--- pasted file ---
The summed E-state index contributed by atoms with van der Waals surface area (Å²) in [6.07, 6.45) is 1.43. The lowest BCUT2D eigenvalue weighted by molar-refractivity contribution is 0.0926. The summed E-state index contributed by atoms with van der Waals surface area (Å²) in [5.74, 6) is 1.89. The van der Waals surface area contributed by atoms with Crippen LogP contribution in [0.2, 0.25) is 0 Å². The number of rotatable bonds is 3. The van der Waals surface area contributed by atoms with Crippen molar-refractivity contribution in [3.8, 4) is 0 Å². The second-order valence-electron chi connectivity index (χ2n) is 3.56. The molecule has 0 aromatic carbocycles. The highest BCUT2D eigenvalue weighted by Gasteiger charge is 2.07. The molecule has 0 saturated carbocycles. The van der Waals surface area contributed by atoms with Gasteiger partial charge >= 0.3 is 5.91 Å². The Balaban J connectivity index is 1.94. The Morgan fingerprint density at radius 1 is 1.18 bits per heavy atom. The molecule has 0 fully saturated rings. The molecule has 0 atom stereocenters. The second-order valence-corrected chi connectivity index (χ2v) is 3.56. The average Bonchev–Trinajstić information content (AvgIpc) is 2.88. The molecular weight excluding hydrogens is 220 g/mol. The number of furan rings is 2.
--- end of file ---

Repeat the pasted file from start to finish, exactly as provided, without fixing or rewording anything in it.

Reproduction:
The summed E-state index contributed by atoms with van der Waals surface area (Å²) in [6.07, 6.45) is 1.43. The lowest BCUT2D eigenvalue weighted by molar-refractivity contribution is 0.0926. The summed E-state index contributed by atoms with van der Waals surface area (Å²) in [5.74, 6) is 1.89. The van der Waals surface area contributed by atoms with Crippen LogP contribution in [0.2, 0.25) is 0 Å². The number of rotatable bonds is 3. The van der Waals surface area contributed by atoms with Crippen molar-refractivity contribution in [3.8, 4) is 0 Å². The second-order valence-electron chi connectivity index (χ2n) is 3.56. The molecule has 0 aromatic carbocycles. The highest BCUT2D eigenvalue weighted by Gasteiger charge is 2.07. The molecule has 0 saturated carbocycles. The van der Waals surface area contributed by atoms with Gasteiger partial charge >= 0.3 is 5.91 Å². The Balaban J connectivity index is 1.94. The Morgan fingerprint density at radius 1 is 1.18 bits per heavy atom. The molecule has 0 fully saturated rings. The molecule has 0 atom stereocenters. The second-order valence-corrected chi connectivity index (χ2v) is 3.56. The average Bonchev–Trinajstić information content (AvgIpc) is 2.88. The molecular weight excluding hydrogens is 220 g/mol. The number of furan rings is 2.